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Discussion Starter #9
You just gave me an idea, SnowG. Maybe give it to the guy two doors up - he doesn't have little kids who could get their hands caught in it or whatever, and he's mechanically inclined.


Part of the deal would be he helps the next door neighbor, the young couple next to me with the kids and where the guy just isn't mechanically aware. I worry about him getting his hand caught or storing the machine improperly where he'll never get it started in the winter. (He bought a used generator 3 years ago and it sits in the rain. Never changes the fuel. Never starts it. Etc. He just doesn't understand.) Anyway, if the guy two doors up that I give it to moves, the agreement would be that he gives the machine back to me.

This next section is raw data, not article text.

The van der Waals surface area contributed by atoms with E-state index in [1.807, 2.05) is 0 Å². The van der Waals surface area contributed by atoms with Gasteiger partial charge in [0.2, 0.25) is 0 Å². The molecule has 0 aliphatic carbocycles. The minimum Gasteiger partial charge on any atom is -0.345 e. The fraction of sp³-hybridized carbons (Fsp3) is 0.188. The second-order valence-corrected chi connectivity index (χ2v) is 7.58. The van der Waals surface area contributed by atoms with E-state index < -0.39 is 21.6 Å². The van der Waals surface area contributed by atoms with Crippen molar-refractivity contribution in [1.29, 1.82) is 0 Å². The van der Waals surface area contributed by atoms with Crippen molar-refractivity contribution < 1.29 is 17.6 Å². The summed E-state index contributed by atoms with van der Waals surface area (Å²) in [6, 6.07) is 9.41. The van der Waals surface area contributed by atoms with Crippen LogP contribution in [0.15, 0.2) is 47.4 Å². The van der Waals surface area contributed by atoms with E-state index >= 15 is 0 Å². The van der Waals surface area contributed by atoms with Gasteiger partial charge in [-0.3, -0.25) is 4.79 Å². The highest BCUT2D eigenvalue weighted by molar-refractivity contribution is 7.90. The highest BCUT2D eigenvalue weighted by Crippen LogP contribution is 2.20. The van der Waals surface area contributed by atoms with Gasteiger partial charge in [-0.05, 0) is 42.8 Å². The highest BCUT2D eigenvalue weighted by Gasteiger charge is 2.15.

Why would you keep a second machine for someone else? Unless they're physically incapable, offer to sell (or give) it to the neighbors whose gravel driveways you're doing. :)
 

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This is how I look at this situation and I know some of you might think that I have completely lost hope in humanity; you do not owe your next door neighbor anything. I know you are looking at this situation as you'll be leaving them hanging if you sold the machine, I beg to differ, I am sure these folks did fine before you started helping them out and I am pretty sure they'll be fine once you stop doing so.